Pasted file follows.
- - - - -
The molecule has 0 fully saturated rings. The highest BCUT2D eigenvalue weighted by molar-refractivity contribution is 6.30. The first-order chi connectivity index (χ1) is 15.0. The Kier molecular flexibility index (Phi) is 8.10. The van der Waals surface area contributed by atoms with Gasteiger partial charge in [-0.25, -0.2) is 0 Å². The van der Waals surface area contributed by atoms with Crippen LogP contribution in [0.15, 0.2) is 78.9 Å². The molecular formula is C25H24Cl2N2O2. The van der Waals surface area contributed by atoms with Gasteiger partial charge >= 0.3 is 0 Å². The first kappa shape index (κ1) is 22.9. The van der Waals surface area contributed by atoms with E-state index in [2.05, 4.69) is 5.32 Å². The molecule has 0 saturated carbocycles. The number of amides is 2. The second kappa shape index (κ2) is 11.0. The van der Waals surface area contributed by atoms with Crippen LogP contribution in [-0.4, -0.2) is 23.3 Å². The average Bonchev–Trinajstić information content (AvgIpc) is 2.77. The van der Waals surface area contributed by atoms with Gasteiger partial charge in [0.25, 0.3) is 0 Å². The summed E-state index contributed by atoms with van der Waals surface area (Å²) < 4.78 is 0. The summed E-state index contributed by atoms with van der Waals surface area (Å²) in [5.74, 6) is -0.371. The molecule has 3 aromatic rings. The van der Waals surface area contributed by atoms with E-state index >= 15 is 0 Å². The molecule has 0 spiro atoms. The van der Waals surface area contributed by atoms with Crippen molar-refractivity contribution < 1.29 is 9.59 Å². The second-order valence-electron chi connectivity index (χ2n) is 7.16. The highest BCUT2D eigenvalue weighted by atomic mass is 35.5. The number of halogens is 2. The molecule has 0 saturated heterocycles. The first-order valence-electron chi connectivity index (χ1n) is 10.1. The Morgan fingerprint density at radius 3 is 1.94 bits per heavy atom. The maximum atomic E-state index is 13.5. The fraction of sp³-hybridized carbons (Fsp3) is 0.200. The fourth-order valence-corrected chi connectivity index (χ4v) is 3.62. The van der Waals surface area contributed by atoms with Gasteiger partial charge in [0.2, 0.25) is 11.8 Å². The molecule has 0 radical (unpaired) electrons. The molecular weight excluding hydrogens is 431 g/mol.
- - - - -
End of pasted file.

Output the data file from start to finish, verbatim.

The molecule has 0 fully saturated rings. The highest BCUT2D eigenvalue weighted by molar-refractivity contribution is 6.30. The first-order chi connectivity index (χ1) is 15.0. The Kier molecular flexibility index (Phi) is 8.10. The van der Waals surface area contributed by atoms with Gasteiger partial charge in [-0.25, -0.2) is 0 Å². The van der Waals surface area contributed by atoms with Crippen LogP contribution in [0.15, 0.2) is 78.9 Å². The molecular formula is C25H24Cl2N2O2. The van der Waals surface area contributed by atoms with Gasteiger partial charge >= 0.3 is 0 Å². The first kappa shape index (κ1) is 22.9. The van der Waals surface area contributed by atoms with E-state index in [2.05, 4.69) is 5.32 Å². The molecule has 0 saturated carbocycles. The number of amides is 2. The second kappa shape index (κ2) is 11.0. The van der Waals surface area contributed by atoms with Crippen LogP contribution in [-0.4, -0.2) is 23.3 Å². The average Bonchev–Trinajstić information content (AvgIpc) is 2.77. The van der Waals surface area contributed by atoms with Gasteiger partial charge in [0.25, 0.3) is 0 Å². The summed E-state index contributed by atoms with van der Waals surface area (Å²) < 4.78 is 0. The summed E-state index contributed by atoms with van der Waals surface area (Å²) in [5.74, 6) is -0.371. The molecule has 3 aromatic rings. The van der Waals surface area contributed by atoms with E-state index >= 15 is 0 Å². The molecule has 0 spiro atoms. The van der Waals surface area contributed by atoms with Crippen molar-refractivity contribution < 1.29 is 9.59 Å². The second-order valence-electron chi connectivity index (χ2n) is 7.16. The highest BCUT2D eigenvalue weighted by atomic mass is 35.5. The number of halogens is 2. The molecule has 0 saturated heterocycles. The first-order valence-electron chi connectivity index (χ1n) is 10.1. The Morgan fingerprint density at radius 3 is 1.94 bits per heavy atom. The maximum atomic E-state index is 13.5. The fraction of sp³-hybridized carbons (Fsp3) is 0.200. The fourth-order valence-corrected chi connectivity index (χ4v) is 3.62. The van der Waals surface area contributed by atoms with Gasteiger partial charge in [0.2, 0.25) is 11.8 Å². The molecule has 0 radical (unpaired) electrons. The molecular weight excluding hydrogens is 431 g/mol.